March first marked the fifth anniversary of the death of my friend Andrew Breitbart. A Triple-A personality, he jump-started a media revolution then burned out at the absurdly young age of 43.
I think of him often. I suspect we all do — all of us mostly west coast conservative communicators who had nowhere to communicate our politics until he created the space. Ben Shapiro, Bill Whittle, Dana Loesch, Steve Crowder, Alfonzo Rachel, John Nolte, Jeremy Boreing (who directed The Arroyo and created and runs the Daily Wire) — just about every right winger with an entertainment bent: it’s not that he gave all of us our starts, it’s that he brought us together, introduced us to one another, gave us a sense of ourselves as a movement.
The point of that movement was to build — to begin to build — a grassroots communication industry that could counter the relentless left-wing bias of what Andrew called the Democrat-Media complex. The New York Times, The Washington Post, CNN, ABC, CBS and NBC News: all Democrats, all for Democrats, all one-sided all the time. It isn’t that every story they write is false, it’s that every story is shaped by the same left-wing assumptions: capitalism is bad, government control is good, feminism is good, white men are bad, America is racist… on and on and on. Fake News, as we’ve learned to call it now.
What did Andrew want instead? He told Peter Robinson (whose brilliant interview show Uncommon Knowledge would surely be on PBS if the media’s left wing bias weren’t so egregious):
“I want a center right nation to fight for its soul — and its soul is represented in the arts, its soul is represented in a world in which media is everything… I want the right to enter the world of media to the extent, and invest in media in the way, the left has.”
“You want an NPR,” said Peter.
“I want everything.”
Andrew — an internet visionary who helped build both the Drudge Report and the Huffington Post — began to assemble his everything from the ground up, starting with the site Big Hollywood, then adding Big Government and Big Journalism, slowly building an online newspaper that ultimately would become the Breitbart News Network.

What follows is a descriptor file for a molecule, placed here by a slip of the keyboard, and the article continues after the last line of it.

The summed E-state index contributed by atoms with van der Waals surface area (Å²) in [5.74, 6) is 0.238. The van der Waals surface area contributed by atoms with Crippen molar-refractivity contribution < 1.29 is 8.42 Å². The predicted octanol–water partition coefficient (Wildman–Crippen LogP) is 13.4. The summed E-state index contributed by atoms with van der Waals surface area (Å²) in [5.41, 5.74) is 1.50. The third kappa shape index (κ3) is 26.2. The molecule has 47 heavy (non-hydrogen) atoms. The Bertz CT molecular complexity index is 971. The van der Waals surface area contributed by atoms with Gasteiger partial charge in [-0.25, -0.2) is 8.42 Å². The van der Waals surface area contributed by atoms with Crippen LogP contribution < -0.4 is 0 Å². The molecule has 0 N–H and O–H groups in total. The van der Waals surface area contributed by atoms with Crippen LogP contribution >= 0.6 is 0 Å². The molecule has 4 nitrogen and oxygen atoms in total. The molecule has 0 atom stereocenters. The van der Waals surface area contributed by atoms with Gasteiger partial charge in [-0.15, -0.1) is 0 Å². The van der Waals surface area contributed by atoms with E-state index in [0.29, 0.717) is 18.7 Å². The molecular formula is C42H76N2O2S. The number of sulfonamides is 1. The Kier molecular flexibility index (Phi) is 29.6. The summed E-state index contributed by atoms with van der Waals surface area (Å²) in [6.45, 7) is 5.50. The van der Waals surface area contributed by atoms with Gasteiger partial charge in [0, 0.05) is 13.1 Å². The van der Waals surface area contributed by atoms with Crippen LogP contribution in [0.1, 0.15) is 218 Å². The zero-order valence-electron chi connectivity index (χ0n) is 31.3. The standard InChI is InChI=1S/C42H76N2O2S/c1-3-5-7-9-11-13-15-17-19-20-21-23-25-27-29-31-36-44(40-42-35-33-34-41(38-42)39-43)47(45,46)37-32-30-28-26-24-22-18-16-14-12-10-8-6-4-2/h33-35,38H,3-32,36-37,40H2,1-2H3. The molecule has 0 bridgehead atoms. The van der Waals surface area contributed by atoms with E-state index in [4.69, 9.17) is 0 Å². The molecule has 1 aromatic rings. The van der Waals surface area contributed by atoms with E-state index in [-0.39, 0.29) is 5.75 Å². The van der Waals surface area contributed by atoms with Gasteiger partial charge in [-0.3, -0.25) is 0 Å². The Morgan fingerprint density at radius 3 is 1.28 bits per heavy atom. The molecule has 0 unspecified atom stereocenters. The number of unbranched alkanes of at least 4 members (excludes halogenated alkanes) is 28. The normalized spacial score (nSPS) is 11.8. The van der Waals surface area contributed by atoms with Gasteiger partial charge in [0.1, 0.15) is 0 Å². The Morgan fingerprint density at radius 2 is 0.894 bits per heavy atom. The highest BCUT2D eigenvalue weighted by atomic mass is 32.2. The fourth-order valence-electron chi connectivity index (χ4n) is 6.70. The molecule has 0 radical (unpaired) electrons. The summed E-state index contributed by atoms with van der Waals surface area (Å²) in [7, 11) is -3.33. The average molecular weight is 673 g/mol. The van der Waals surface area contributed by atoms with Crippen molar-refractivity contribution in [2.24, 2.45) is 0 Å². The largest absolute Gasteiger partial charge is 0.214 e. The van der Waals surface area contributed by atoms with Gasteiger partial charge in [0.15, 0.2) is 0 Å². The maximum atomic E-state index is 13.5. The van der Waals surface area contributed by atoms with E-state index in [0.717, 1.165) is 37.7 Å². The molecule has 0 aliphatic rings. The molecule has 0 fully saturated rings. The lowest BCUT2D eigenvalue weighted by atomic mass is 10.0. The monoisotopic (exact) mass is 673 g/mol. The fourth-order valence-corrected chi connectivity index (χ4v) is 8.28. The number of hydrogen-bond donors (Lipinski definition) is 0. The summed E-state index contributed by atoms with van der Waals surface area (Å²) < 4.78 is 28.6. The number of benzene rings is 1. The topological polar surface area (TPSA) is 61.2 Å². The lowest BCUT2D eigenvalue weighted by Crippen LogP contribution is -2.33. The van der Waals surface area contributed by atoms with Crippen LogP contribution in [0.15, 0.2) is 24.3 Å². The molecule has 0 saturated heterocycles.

During the last election, I watched with misgiving as Steve Bannon transformed that site into a vehicle for supporting Donald Trump and, in his own words, “a platform for the alt-right.” To be fair to Steve, the phrase alt-right has become so vague as to be nearly meaningless and he has openly rejected its worst manifestations. But in its common usage, the definition of alt-right certainly covers a collection of white supremacist anti-semitic low-lifes whom I know with certainty Andrew would have despised.
What though would Breitbart have made of Donald Trump? And how would he have felt about his site supporting Trump’s candidacy the way it did? I’m neither a mind reader nor a medium, so obviously I can’t say. The Andrew of my imagination would have enjoyed Trump’s outrageous pugilism — it’s so much like his own — but would have recoiled when it soured into bullying or dishonesty, especially when turned against such conservative heroes as Ted Cruz.
But maybe, in the long run, Bannon’s Breitbart site expressed Andrew’s spirit more than I thought it did. Because if there is one thing I feel sure Andrew would have loved it is watching President Donald Trump wage such expert and relentless war against the fake news of the Democrat-Media Complex. Trump’s use of blunt language that the press has deemed unseemly, the brilliantly aggressive press conference at which he scattered the media’s corrupt and dishonest forces to the wind, this week’s terrific address before Congress in which he wrong-footed press expectations so that their cameras caught the Democrats in all their unpatriotic bitterness: I think Andrew would have enjoyed it all.
Does Trump know that the media won’t stop? The fake news won’t stop nor the fake scandals nor the fake outrage and cries for investigations. Does he know the media will continue to bury his accomplishments and magnify his gaffes no matter what he does, no matter how he tries to appease them, now matter how strong or free or rich the country becomes while he’s in office?
If he does know — if he keeps fighting them — if, always respectful of the First Amendment, he challenges their lies at every turn — than he might just begin the good work of clearing the way for a new, honest American journalism that tells both sides of every story.
And if he does that, then Bannon and the Breitbart site will have been right: the election of Donald Trump will have served Andrew’s spirit and been a major step in making his vision a reality.
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